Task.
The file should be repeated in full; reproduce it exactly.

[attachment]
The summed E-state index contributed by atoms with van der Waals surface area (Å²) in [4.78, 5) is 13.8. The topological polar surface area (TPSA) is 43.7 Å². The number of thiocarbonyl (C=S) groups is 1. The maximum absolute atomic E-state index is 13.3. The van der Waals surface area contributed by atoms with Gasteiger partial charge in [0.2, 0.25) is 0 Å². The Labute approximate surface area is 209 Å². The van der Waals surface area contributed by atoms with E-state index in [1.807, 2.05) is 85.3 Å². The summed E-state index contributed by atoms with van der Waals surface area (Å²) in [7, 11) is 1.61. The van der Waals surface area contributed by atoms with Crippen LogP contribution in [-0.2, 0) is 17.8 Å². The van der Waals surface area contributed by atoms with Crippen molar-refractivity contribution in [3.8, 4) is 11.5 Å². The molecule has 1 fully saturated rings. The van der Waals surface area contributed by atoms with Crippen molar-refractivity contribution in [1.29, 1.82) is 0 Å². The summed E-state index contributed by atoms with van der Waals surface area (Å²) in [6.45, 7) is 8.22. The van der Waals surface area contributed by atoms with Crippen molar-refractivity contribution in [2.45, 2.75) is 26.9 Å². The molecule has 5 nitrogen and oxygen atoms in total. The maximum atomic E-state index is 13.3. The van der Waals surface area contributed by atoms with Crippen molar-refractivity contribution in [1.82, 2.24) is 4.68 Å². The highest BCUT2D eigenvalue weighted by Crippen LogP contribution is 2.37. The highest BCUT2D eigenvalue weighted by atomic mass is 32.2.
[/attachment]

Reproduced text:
The summed E-state index contributed by atoms with van der Waals surface area (Å²) in [4.78, 5) is 13.8. The topological polar surface area (TPSA) is 43.7 Å². The number of thiocarbonyl (C=S) groups is 1. The maximum absolute atomic E-state index is 13.3. The van der Waals surface area contributed by atoms with Gasteiger partial charge in [0.2, 0.25) is 0 Å². The Labute approximate surface area is 209 Å². The van der Waals surface area contributed by atoms with E-state index in [1.807, 2.05) is 85.3 Å². The summed E-state index contributed by atoms with van der Waals surface area (Å²) in [7, 11) is 1.61. The van der Waals surface area contributed by atoms with Crippen LogP contribution in [-0.2, 0) is 17.8 Å². The van der Waals surface area contributed by atoms with Crippen molar-refractivity contribution in [3.8, 4) is 11.5 Å². The molecule has 1 fully saturated rings. The van der Waals surface area contributed by atoms with Crippen molar-refractivity contribution in [1.29, 1.82) is 0 Å². The summed E-state index contributed by atoms with van der Waals surface area (Å²) in [6.45, 7) is 8.22. The van der Waals surface area contributed by atoms with Crippen molar-refractivity contribution in [2.45, 2.75) is 26.9 Å². The molecule has 5 nitrogen and oxygen atoms in total. The maximum atomic E-state index is 13.3. The van der Waals surface area contributed by atoms with Crippen molar-refractivity contribution in [1.82, 2.24) is 4.68 Å². The highest BCUT2D eigenvalue weighted by Crippen LogP contribution is 2.37. The highest BCUT2D eigenvalue weighted by atomic mass is 32.2.